After Indian-born British novelist Salman Rushdie was attacked during a writing conference in western New York on Friday, current and former Canadian politicians are weighing in on what such attacks mean for freedom of expression and thought.

Former Liberal Party of Canada leader Michael Ignatieff, who is a friend of Rushdie and has known him since 1984, told CTV News Channel he felt a personal reaction of “sorrow, dismay, and anger” after learning of the incident.

He considers such an attack a threat to freedom of thought.

“I just think fanaticism is a danger to free expression everywhere,” he said. “It’s a danger to every writer and every free thinker. We have to stand against it everywhere it raises its head.”

Rushdie’s novel “The Satanic Verses,” published in 1988, drew death threats from Iran’s leaders, who viewed the book as blasphemy towards Islamic faith and offered a reward for the death of its author. Rushdie was stabbed numerous times in the neck and abdomen on Friday and was rushed to the hospital.

“I just think this is an example of the ways in which a young person, adrift possibly in American society, thought his life had purpose if he executed a religious warrant for an execution,” Ignatieff said.

“That’s what’s dangerous going forward — that there will be other people who will think their lives will suddenly have meaning if they can execute the same warrant laid down 30 or more years ago.”

Ignatieff believes the attack is a painful reminder of what’s at stake, and what, he said, must be protected.

“What we have to defend here is the right of an artist of the word to use words to raise any subject,” he said.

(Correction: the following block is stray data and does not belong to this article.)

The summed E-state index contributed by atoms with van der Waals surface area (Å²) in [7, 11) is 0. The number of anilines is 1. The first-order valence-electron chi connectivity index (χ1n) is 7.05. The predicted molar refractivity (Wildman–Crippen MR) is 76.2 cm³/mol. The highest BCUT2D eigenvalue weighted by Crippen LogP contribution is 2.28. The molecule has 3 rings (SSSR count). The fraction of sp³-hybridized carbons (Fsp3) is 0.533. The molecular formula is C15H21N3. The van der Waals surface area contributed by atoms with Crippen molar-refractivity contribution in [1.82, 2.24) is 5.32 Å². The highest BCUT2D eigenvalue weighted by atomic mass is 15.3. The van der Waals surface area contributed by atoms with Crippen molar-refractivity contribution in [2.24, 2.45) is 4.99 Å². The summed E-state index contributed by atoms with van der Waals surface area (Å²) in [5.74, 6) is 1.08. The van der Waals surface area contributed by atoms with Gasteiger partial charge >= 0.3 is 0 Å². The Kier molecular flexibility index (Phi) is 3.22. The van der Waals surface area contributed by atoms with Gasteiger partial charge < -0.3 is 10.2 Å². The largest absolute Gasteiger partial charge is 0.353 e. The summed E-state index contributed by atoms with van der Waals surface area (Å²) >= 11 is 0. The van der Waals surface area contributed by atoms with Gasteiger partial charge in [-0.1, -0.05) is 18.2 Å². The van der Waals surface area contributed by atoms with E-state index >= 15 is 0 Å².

“Every single belief, every single doctrine, including my own, should be subject to criticism, comedy, good jokes, bad jokes. That’s how freedom thrives.”

Ignatieff said blasphemy, as a concept, “should not exist.”

“I respect people who live their faiths,” he said. “I respect them as individuals. But I’m not under their obligation to respect their faith whether they’re Christian, Jewish, Muslim, or, you know, Liberal seculars. I’m not required to respect a faith. I’m required to respect persons. And I do. Whatever their faith. And I think that’s the distinction we need to hold.”

The former Liberal Party leader added that “every belief needs to be questioned. And that’s what he’s fought and that’s what he’s stood for. And that’s why [Rushdie] has paid the price he’s paid.”

Prime Minister Justin Trudeau also weighed in on the attack.

“The cowardly attack on Salman Rushdie is a strike on the freedom of expression that our world relies on,” he tweeted on Saturday.

“No one should be threatened or harmed on the basis of what they have written. I’m wishing him a speedy recovery.”